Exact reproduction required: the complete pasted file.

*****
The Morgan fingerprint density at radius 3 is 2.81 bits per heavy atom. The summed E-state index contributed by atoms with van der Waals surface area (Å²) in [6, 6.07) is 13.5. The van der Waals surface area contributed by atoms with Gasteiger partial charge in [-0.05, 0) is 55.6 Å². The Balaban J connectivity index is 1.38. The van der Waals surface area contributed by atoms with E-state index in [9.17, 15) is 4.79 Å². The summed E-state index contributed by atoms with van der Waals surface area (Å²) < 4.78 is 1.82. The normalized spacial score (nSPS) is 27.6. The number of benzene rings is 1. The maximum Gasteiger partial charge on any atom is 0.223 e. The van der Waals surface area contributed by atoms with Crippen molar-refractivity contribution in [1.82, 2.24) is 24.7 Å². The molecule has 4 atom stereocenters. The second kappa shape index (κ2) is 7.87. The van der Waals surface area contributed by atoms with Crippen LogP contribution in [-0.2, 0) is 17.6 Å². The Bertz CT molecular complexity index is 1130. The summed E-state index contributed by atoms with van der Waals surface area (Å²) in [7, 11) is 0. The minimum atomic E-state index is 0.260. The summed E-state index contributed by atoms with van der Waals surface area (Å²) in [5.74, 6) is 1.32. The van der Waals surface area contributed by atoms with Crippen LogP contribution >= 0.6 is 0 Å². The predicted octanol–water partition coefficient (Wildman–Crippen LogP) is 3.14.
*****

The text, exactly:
The Morgan fingerprint density at radius 3 is 2.81 bits per heavy atom. The summed E-state index contributed by atoms with van der Waals surface area (Å²) in [6, 6.07) is 13.5. The van der Waals surface area contributed by atoms with Gasteiger partial charge in [-0.05, 0) is 55.6 Å². The Balaban J connectivity index is 1.38. The van der Waals surface area contributed by atoms with E-state index in [9.17, 15) is 4.79 Å². The summed E-state index contributed by atoms with van der Waals surface area (Å²) < 4.78 is 1.82. The normalized spacial score (nSPS) is 27.6. The number of benzene rings is 1. The maximum Gasteiger partial charge on any atom is 0.223 e. The van der Waals surface area contributed by atoms with Crippen molar-refractivity contribution in [1.82, 2.24) is 24.7 Å². The molecule has 4 atom stereocenters. The second kappa shape index (κ2) is 7.87. The van der Waals surface area contributed by atoms with Crippen LogP contribution in [-0.2, 0) is 17.6 Å². The Bertz CT molecular complexity index is 1130. The summed E-state index contributed by atoms with van der Waals surface area (Å²) in [7, 11) is 0. The minimum atomic E-state index is 0.260. The summed E-state index contributed by atoms with van der Waals surface area (Å²) in [5.74, 6) is 1.32. The van der Waals surface area contributed by atoms with Crippen LogP contribution >= 0.6 is 0 Å². The predicted octanol–water partition coefficient (Wildman–Crippen LogP) is 3.14.